Given that your father worked in music and musicians for 30+ years, do you think that inspired you early on to pursue music?
HS He actually did film production and ran his own ads and short films and stuff like that. Sometimes he would work with a client and the client wouldn’t like the music that they could find in the libraries of music used for these ads. So he’d be like, "Hey, Harley, can you make something for this ad? I wont tell them you made it. I'll tell them it's library music and I will give you the library fee.” So actually I did quite a few TV ads with my music and he would kind of just pay me a couple hundred bucks, which was huge for me back then. So that was really fun but he’s always been really supportive and he’s always helped me out with a new computer or keyboards and things. He’d always say I'd have to pay him back but he’d always help me out like that.
How long does it take to produce a hit like “Never Be Like You,” which is obviously a huge song right now?
HS Well, it's always different. For that particular track, we actually did it in New York. Kai and myself emailed back and forth online and I sent her some ideas I was working on. They weren’t the "Never Be Like You" ideas, they were just random bits. She sent me some “oo” and “ah” vocals back. Quite a lot actually, she sent me like twenty minutes of vocals which was awesome. I got all the vocals into the project, chopped them up, found the bits I really thought were powerful and thought maybe we could use this part as a chorus and this as a verse. Then we got to meet up in New York and we got into the studio. There are a lot of different versions of that song, as well. Many different structures. I’ve got one really heavy version that I am thinking about starting to play out at concerts, but it isn’t out so we'll see.
Do you play the same set each show or do you mix it up?
HS We’ve got a bunch of different sets. There is definitely limitations when it's all your own music. There is a set list that is super strong and that’s in order. I often mix it up, but sometimes I’m just like “oh, set list 1 is so amazing.” But yeah it’s been really fun for me because for so long I was kind of playing the same stuff. But now that the records out, I can play all this new music. It’s been a lot of fun mixing and matching and just having fresh music to play for the world.
And tour life for you has been good?
HS It’s more comfortable than it’s ever been. The team has grown exponentially. We went from four of us to twenty something now. I don’t even know how many. Since this record has come out there have been quite a lot of changes and there have definitely been some growing pains. But we are finally in a place where it’s working like a well-oiled machine.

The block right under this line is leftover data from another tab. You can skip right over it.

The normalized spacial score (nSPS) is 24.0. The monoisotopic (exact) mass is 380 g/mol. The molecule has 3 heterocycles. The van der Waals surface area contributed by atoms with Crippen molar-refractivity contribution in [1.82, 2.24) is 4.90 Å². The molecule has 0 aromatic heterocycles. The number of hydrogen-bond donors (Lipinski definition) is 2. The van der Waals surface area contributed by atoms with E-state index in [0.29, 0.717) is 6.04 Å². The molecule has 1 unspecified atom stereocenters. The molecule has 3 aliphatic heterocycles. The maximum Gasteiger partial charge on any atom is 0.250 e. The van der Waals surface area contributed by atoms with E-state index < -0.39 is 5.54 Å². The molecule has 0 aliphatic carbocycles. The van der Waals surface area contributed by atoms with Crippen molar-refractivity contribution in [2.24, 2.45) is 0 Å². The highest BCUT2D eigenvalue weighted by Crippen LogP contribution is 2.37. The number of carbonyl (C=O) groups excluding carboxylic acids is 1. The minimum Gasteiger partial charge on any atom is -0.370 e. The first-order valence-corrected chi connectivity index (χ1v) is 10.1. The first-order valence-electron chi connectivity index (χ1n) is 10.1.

Coming from Australia, how has it been adjusting to being in these new epicenters of music and entertainment?
HS That’s an interesting question. I think coming from Australia, you're right; it is a totally different culture. But it’s also not at the same time. Australia is so influenced by America. It’s kind of in-between the UK and the States. I used to get culture shock coming here, but not anymore. It's kind of cool being in Australia because we have so much TV, media, and movies from America and also from the UK. I’ve grown to really love it here in the states. I’m actually going to move to LA next year. It feels like everyone in music is moving there right now. But it’s always super exciting coming to New York. After this, we are going to go shopping actually.
Do you have any stories about the craziest thing that has happened at a show or with a fan?
HS I’ve had notes on my doorstep before. That was at my house, which was really kind of disturbing. I was like “how the fuck...” it was a love letter, as well, so it was kind of weird. Who knows, maybe there will be some funny stories tonight; We are going to go out. Usually, that means there will be something funny.
Live EDM performances are a bit mysterious in the sense that you are a silhouette with a lot of smoke and lights. Do you find people recognize you out on the street?
HS Personally, I would prefer if people identified with the music as the first thing they think of when they think of Flume. But I definitely feel like as of lately it's kind of turning to me being in the limelight a little more. Which at the same time isn’t a bad thing, it’s just a little different. I think that I just like doing music and making art. With rappers and pop stars, it's definitely selling a face, an image, and a personality as well. Look at Zayn right here. [Points to a cover story of Zayn Malik] He’s sexy! That’s his thing. His face is on the cover and his album cover is probably his face as well. For me, I would prefer to not have my face on the album cover. I don’t mind being in the public, but it’s just not really my personality and it's not really why I’m into this. I like making art and that’s it. I don’t really want to be a celebrity, seriously. I like my privacy.
You mentioned your album art, who does it for you?
HS His name is Jonathan Zawada, who happens to be Australian as well which was just coincidental. I was a big fan of what he does for quite some time. He combines a lot of real world imagery and video with hyper-synthetic 3D model stuff. He has this ability to jell the two together in a beautiful way. I have been a massive fan of what he does for quite some time now, so I was really happy when he was up for working on the project with me. He did the album art, and the whole aesthetic basically for Skin. He’s also done all the live visuals for the show.
See Flume live on his Skin world tour, Tickets here.